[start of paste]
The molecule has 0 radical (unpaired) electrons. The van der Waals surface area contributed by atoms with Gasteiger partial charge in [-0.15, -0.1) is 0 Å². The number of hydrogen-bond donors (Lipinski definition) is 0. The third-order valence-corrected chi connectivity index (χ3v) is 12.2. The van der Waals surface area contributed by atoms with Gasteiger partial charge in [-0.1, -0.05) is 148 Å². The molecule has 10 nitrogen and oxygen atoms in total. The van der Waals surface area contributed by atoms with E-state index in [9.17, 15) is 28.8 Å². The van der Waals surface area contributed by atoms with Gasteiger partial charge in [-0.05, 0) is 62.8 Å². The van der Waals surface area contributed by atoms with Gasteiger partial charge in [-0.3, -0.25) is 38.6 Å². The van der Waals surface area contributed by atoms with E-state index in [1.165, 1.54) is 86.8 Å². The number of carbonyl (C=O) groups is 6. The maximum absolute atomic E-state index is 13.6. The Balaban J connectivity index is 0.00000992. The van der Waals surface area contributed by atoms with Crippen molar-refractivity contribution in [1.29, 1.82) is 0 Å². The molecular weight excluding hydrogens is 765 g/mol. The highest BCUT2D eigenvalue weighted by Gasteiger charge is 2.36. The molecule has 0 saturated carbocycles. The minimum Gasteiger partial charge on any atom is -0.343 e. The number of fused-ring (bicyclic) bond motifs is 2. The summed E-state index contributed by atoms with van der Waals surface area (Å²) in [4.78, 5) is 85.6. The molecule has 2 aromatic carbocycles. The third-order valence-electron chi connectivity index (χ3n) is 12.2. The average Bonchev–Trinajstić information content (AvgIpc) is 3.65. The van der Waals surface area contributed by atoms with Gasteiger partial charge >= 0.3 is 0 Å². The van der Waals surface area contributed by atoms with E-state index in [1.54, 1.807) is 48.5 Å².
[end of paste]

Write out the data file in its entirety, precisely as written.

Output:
The molecule has 0 radical (unpaired) electrons. The van der Waals surface area contributed by atoms with Gasteiger partial charge in [-0.15, -0.1) is 0 Å². The number of hydrogen-bond donors (Lipinski definition) is 0. The third-order valence-corrected chi connectivity index (χ3v) is 12.2. The van der Waals surface area contributed by atoms with Gasteiger partial charge in [-0.1, -0.05) is 148 Å². The molecule has 10 nitrogen and oxygen atoms in total. The van der Waals surface area contributed by atoms with E-state index in [9.17, 15) is 28.8 Å². The van der Waals surface area contributed by atoms with Gasteiger partial charge in [-0.05, 0) is 62.8 Å². The van der Waals surface area contributed by atoms with Gasteiger partial charge in [-0.3, -0.25) is 38.6 Å². The van der Waals surface area contributed by atoms with E-state index in [1.165, 1.54) is 86.8 Å². The number of carbonyl (C=O) groups is 6. The maximum absolute atomic E-state index is 13.6. The Balaban J connectivity index is 0.00000992. The van der Waals surface area contributed by atoms with Crippen molar-refractivity contribution in [1.29, 1.82) is 0 Å². The molecular weight excluding hydrogens is 765 g/mol. The highest BCUT2D eigenvalue weighted by Gasteiger charge is 2.36. The molecule has 0 saturated carbocycles. The minimum Gasteiger partial charge on any atom is -0.343 e. The number of fused-ring (bicyclic) bond motifs is 2. The summed E-state index contributed by atoms with van der Waals surface area (Å²) in [4.78, 5) is 85.6. The molecule has 2 aromatic carbocycles. The third-order valence-electron chi connectivity index (χ3n) is 12.2. The average Bonchev–Trinajstić information content (AvgIpc) is 3.65. The van der Waals surface area contributed by atoms with Gasteiger partial charge >= 0.3 is 0 Å². The van der Waals surface area contributed by atoms with E-state index in [1.54, 1.807) is 48.5 Å².